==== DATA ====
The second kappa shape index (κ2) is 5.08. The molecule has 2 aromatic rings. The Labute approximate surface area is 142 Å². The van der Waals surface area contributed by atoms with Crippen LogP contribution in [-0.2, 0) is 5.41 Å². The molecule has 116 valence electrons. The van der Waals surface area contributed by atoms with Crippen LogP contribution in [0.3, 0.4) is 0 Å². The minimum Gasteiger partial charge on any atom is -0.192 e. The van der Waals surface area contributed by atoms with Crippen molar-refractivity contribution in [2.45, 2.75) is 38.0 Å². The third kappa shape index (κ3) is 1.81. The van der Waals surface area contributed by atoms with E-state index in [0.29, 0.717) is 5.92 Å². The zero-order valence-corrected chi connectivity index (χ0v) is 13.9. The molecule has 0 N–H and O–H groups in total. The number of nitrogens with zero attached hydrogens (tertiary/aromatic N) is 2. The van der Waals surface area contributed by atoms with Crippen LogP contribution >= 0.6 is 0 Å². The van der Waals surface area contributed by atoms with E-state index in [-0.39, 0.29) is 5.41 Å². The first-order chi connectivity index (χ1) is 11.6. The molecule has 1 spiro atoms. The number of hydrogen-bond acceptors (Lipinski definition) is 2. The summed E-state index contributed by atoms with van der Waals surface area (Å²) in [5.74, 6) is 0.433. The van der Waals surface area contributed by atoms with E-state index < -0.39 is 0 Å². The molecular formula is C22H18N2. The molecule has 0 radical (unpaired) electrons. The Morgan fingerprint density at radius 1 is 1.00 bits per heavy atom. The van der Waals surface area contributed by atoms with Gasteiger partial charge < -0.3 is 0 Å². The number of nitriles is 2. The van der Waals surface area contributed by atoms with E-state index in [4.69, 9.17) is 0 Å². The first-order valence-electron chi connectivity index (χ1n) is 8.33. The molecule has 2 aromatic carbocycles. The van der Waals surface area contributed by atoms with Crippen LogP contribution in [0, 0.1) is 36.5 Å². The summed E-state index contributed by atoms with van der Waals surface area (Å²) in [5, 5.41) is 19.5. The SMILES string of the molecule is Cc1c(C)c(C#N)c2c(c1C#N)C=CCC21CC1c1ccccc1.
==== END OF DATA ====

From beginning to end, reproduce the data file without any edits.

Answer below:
The second kappa shape index (κ2) is 5.08. The molecule has 2 aromatic rings. The Labute approximate surface area is 142 Å². The van der Waals surface area contributed by atoms with Crippen LogP contribution in [-0.2, 0) is 5.41 Å². The molecule has 116 valence electrons. The van der Waals surface area contributed by atoms with Crippen LogP contribution in [0.3, 0.4) is 0 Å². The minimum Gasteiger partial charge on any atom is -0.192 e. The van der Waals surface area contributed by atoms with Crippen molar-refractivity contribution in [2.45, 2.75) is 38.0 Å². The third kappa shape index (κ3) is 1.81. The van der Waals surface area contributed by atoms with E-state index in [0.29, 0.717) is 5.92 Å². The zero-order valence-corrected chi connectivity index (χ0v) is 13.9. The molecule has 0 N–H and O–H groups in total. The number of nitrogens with zero attached hydrogens (tertiary/aromatic N) is 2. The van der Waals surface area contributed by atoms with Crippen LogP contribution >= 0.6 is 0 Å². The van der Waals surface area contributed by atoms with E-state index in [-0.39, 0.29) is 5.41 Å². The first-order chi connectivity index (χ1) is 11.6. The molecule has 1 spiro atoms. The number of hydrogen-bond acceptors (Lipinski definition) is 2. The summed E-state index contributed by atoms with van der Waals surface area (Å²) in [5.74, 6) is 0.433. The van der Waals surface area contributed by atoms with E-state index < -0.39 is 0 Å². The molecular formula is C22H18N2. The molecule has 0 radical (unpaired) electrons. The Morgan fingerprint density at radius 1 is 1.00 bits per heavy atom. The van der Waals surface area contributed by atoms with Gasteiger partial charge < -0.3 is 0 Å². The number of nitriles is 2. The van der Waals surface area contributed by atoms with E-state index in [4.69, 9.17) is 0 Å². The first-order valence-electron chi connectivity index (χ1n) is 8.33. The molecule has 2 aromatic carbocycles. The van der Waals surface area contributed by atoms with Crippen LogP contribution in [0, 0.1) is 36.5 Å². The summed E-state index contributed by atoms with van der Waals surface area (Å²) in [5, 5.41) is 19.5. The SMILES string of the molecule is Cc1c(C)c(C#N)c2c(c1C#N)C=CCC21CC1c1ccccc1.